And while Irish women have had to go to ludicrous lengths to highlight this fact of life (think of the contraceptive train in the 1970s), our plight is being recognised. From next August, women aged 17 to 25 will be able to avail of free contraceptives.
Everything relating to our reproductive system costs. There’s the cost of sanitary products for periods, there’s the cost of birth control and then, when you hit menopause when it should all be over, you may have to pay for HRT if you’re unlucky enough to suffer from night sweats, brain fog and other debilitating symptoms of ‘the change.’ Heck, you’ll have no change from your wages to pay for all this stuff. It’s hard being a woman.
First of all, why weren’t young men addressed in the health minister’s seemingly progressive announcement in Budget 2022? Shouldn’t they be given free condoms?
Mind you, if men were responsible for taking a contraceptive pill, would women trust them to be diligent enough to remember to swallow them every day?
Contraception is seen as a women’s issue. But there is such a thing as the National Condom Distribution Service. It distributes free condoms to services working directly with groups who may be at increased risk of unplanned pregnancy, HIV or sexually transmitted infections. Let’s hope men are availing of this service if they claim to be unable to afford to buy condoms - even though they always have money for a rake of pints.
But there’s no getting away from the fact that it’s women who will be left holding the baby if they don’t take precautions.
Last year, the Dublin Well Woman Centre (DWWW) published research on women’s knowledge, awareness and access to contraception. The study, entitled, found that the cost of contraception is one of the barriers faced by many women, especially young women. It also found that the contraceptive pill and condoms are the most common forms of contraception used by the respondents. Some 28% of them use the pill while 27% rely on condoms to prevent pregnancy. Depressingly, these are the methods cited most often in contraceptive failure by health experts and international research.
There is then a growing demand for LARCs (Long-Acting Reversible Contraceptives) as they are more reliable than the popular forms of contraception. These ‘Fit and Forget’ contraceptives are also the most cost-effective form of birth control in the long run. However, there is an initial purchase and fitting cost which can prevent younger women from availing of it. But cost shouldn’t be a barrier to availing of LARCs which are over 99% effective in reducing the incidence of unplanned pregnancy.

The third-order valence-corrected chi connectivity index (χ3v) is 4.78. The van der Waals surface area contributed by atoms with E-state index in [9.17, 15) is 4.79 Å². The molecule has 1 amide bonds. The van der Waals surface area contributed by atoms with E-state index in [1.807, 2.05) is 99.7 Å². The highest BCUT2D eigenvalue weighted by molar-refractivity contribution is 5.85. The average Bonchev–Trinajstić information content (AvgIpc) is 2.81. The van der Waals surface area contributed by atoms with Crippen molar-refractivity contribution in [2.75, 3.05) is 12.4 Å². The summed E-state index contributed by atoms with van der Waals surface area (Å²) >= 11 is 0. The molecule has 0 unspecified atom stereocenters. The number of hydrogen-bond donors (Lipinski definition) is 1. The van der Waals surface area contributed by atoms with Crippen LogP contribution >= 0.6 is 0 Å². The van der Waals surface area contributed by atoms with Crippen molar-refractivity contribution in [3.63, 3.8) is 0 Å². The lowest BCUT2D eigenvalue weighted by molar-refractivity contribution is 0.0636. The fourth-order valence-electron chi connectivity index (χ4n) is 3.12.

The Well Woman Centre’s chief executive, Alison Begas, has welcomed the free contraceptives initiative and points out: “Adequate resourcing of the programme is crucial. It also needs to address geographic and information barriers to accessing the appropriate form of contraception.”
And, she adds, it “needs to be rolled out to women across all reproductive years. So, it’s a case of much done, but more to do.”
A 12- year-old girl is still a child in many ways. She will not have the emotional maturity to deal with the emotional fallout from sex, particularly casual sex. Nor will a 13-year-old or indeed a 14-year-old. Seventeen is still very young but it’s probably a good barometer of what is actually happening.
The Joe Duffy Show is a reliable barometer of what the nation is thinking. When a caller named Yvonne said to the broadcaster last week: “Never mind getting pregnant - it’s about catching a disease.”
Duffy asked if Yvonne had a 19-year-old son, would she give him condoms before he goes on a night out?
She said: “Absolutely.”
And she added: “I would go out and buy the bloody things for him.”
This surely confirms that we have grown up as a nation.
But it also underlines the degree to which women have to be ultra-vigilant around sex. Very young girls can be used by boys. Contraception can fail. It’s a real quagmire out there.